Drying racks, a humidification chamber, and sinks are located in the adjoining room. The water filtration system is also located in the room.

The dirty room, finishing room, and leaf casting room were all separate from the lab.

Leaf caster.

What struck me as amusing during the tour is that in some ways it was not that different from being in our lab.  Even though both of our labs are spacious, well equipped and nicely designed, we all complain about the same things–reduced staffing and funding, and increased work loads.  Like us, they are faced with maintaining the current collections, dealing with new acquisitions, preparing for exhibits and digital conversion projects, and negotiating with bibliographers.  We talked about a form that they use to work with the bibliographers to prioritize items/collections for conservation treatment.  The process includes several categories within which items are assessed and rated on a total scale of 100.

Case full of delicious pastries in the British Library.

But nothing seems too unbearable after a long day of dealing with bibliographers and toiling away at the bench when there’s a case full of yummy pastries at the cafe in the main library building.

Texas State Library & Archives, Austin, TX

While in Austin for Preservation Week, I enjoyed a peek into the newly-outfitted Conservation Lab of the Texas State Library & Archives Commission.  Conservator Sarah Norris gave me a tour, and shared the trials and tribulations of purchasing equipment and designing creative storage solutions for the newly constructed space.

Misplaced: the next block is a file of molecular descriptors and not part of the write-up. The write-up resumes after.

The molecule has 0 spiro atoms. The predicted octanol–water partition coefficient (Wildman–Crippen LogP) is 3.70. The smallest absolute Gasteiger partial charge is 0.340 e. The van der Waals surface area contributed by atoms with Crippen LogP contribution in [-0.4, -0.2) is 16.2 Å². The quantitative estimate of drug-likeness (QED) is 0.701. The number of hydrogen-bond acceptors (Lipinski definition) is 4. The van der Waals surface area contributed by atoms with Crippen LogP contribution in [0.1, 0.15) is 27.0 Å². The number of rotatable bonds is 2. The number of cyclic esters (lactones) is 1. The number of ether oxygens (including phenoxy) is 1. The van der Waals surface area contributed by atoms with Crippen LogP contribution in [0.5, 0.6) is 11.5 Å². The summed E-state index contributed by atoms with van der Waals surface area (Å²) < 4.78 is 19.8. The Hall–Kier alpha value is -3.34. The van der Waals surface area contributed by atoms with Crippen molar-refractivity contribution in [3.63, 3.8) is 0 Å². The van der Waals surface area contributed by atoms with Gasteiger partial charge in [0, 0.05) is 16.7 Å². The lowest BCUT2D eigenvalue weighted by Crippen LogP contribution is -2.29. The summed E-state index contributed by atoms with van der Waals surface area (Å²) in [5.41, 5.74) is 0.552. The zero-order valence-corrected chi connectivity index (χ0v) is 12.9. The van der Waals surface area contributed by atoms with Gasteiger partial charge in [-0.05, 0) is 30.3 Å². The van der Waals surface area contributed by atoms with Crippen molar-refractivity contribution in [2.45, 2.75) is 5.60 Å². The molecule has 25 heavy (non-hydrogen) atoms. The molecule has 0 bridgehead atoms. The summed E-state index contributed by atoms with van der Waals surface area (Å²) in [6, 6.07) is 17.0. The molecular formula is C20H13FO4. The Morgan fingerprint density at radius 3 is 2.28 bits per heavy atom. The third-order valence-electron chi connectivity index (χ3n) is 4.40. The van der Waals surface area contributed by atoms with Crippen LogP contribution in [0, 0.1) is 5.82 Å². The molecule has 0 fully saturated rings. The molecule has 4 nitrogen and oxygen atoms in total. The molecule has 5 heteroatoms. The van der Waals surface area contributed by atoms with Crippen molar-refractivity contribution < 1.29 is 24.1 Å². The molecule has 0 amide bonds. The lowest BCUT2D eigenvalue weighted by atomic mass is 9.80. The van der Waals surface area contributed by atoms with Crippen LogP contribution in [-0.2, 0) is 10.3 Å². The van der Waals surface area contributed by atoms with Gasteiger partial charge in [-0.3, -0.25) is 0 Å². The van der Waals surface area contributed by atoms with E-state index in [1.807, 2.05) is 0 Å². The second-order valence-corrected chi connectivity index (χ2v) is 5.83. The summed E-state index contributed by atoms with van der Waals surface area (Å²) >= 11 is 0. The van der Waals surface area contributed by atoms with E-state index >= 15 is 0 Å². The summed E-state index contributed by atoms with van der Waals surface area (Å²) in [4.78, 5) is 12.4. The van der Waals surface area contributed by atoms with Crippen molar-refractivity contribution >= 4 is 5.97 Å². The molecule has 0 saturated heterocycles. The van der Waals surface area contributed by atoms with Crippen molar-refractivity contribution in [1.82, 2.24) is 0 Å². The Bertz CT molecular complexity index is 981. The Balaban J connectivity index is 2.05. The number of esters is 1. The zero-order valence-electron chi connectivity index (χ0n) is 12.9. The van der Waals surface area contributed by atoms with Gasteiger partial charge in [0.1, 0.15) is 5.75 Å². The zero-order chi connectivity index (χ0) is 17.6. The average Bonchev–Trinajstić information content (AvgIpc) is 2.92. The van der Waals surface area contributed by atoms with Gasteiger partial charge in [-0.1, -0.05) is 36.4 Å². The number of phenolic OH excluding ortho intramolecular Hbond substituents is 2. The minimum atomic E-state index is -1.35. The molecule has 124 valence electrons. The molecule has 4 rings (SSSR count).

Conservator Sarah Norris of TSLAC in her lab.

When she started her position at TSLAC, the lab contained a sink, a fume hood, and built-in cabinets with deskspace underneath.  Sarah’s careful planning, diligent research, and judicious purchases have transformed this small (598 square ft.) lab into a beautiful and efficient workspace.

The countertop in the foreground is a custom-built cover for the washing sink.

The countertop in this photo is actually a custom-built cover for the stainless steel washing sink.  With the countertop in place, Sarah gains significant flat workspace.  When larger items need washing, the countertop can be lifted off (a 2-person task!) to allow access to the sink.

Crimper and wall-mounted rolls of Melinex.

In keeping with the black, gray, and red color scheme, Sarah spray-painted the crimper red to match the board shear and fume hood.  Another way Sarah saved valuable labspace was to mount her rolled supplies (bookcloth, Melinex) on the wall. She also chose to mount her water conditioning system high enough on the wall to leave the counterspace beneath it usable.

Bright, natural light streams in from the windows, illuminating the moveable suction table with humidity dome. The red fume hood is visible on the back wall.

Wherever possible, tables and equipment are mounted on casters, so they can be pushed around in the most convenient configuration for a given project.

Sarah also kept her workspace in mind when considering her workflow.  She intakes items for treatment on a monthly basis and sticks to a one-month turn-around, so she never has to store large amounts of collection material in her work area.

I was very impressed by the thought and care that went into both the equipping and layout of the TSLAC lab, as well as Sarah’s approach to treatment workflow, and will be taking some of these helpful tips back to our  lab at ISU.